James Blake, the CISO at Rubrik, stresses how important it is that businesses also give recovery strategies equal attention.
“Ransomware has driven collaboration between IT and security, in more of a resiliency-focused mindset.”
“We need to focus not just on recovery, because recovery is rebuilding from rubble. Resilience is the ability to withstand that attack at a degraded level yet still be able to continue serving business.”
According to Blake, there is an intrinsic flaw with the way that businesses currently perceive, and mitigate, the risk of cyberattacks.
“This is the security model we're all used to – walls and moats. And we build the walls higher and we build the moat wider, but the adversary has the first-mover advantage.”
“We can only learn what they're doing after they've done it. Right? So, if they think of a new way of doing things, there's always a lag. There's always a period where our defensive and protective controls won't work properly. And, as soon as we build those walls higher and the moats wider, they build better boats or Trojan horses.”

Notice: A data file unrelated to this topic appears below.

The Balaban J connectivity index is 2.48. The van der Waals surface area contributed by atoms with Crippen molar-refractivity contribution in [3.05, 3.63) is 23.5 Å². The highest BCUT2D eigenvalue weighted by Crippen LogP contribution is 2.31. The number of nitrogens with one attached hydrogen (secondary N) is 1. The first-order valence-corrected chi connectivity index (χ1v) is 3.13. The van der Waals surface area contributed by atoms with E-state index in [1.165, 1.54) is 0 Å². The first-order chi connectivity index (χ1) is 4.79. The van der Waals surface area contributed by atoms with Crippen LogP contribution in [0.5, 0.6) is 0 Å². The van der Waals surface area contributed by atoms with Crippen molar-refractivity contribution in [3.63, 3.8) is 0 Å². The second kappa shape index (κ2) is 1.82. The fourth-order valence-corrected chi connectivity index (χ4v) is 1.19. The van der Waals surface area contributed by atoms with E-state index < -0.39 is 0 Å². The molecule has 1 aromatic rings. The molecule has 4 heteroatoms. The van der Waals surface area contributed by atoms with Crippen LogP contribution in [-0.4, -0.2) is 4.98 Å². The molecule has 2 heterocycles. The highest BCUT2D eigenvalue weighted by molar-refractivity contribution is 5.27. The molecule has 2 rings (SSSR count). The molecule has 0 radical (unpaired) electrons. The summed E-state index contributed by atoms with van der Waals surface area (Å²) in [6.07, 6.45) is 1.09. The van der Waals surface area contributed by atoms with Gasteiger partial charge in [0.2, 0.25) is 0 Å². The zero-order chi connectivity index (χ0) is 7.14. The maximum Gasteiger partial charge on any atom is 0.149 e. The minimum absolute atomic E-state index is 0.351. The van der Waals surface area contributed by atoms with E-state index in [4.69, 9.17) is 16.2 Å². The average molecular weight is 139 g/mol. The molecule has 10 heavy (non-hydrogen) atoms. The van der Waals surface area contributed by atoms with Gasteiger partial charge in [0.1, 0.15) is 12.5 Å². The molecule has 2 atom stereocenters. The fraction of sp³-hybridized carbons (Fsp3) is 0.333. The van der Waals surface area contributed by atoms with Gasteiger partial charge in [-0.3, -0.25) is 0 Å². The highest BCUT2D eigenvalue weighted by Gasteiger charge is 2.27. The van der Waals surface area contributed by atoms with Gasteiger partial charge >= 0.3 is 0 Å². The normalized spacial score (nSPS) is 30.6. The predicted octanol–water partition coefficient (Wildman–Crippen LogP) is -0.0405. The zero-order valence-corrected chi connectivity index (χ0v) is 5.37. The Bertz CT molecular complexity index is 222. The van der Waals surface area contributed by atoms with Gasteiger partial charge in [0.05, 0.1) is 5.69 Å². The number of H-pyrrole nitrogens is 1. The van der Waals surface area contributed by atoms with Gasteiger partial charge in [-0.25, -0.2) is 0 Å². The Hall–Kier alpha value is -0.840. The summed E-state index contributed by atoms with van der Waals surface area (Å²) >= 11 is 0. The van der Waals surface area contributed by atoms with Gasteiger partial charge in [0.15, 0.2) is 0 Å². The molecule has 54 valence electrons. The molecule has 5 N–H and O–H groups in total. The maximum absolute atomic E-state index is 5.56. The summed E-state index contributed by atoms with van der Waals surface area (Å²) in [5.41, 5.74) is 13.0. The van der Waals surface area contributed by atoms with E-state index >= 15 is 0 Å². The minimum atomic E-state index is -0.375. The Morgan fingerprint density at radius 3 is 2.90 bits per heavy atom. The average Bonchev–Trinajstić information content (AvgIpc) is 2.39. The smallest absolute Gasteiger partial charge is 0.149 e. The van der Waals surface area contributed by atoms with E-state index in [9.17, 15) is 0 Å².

To overcome this cyberattack cycle, Blake recommends that businesses divert their budgets appropriately and intuitively, so that they are prepared for the worst-case scenario and equip their business with the foundations to recover from it.
“We spend on average 85 - 95% of our budgets on likelihood reduction, but we spend about 5 - 10% of our budgets on impact reduction.”
“So, the way I look at it is, it’s like a cardboard tank: we're spending all this money on likelihood reduction, and all we're doing is making the tank slightly faster, slightly harder to hit. But when you hit it, it’s completely destroyed and causes unbelievable amounts of damage.
“We need to focus on impact, because we are losing the prevention-and-detection battle. But that doesn't mean we need to lose the overall battle,” Blake recommends.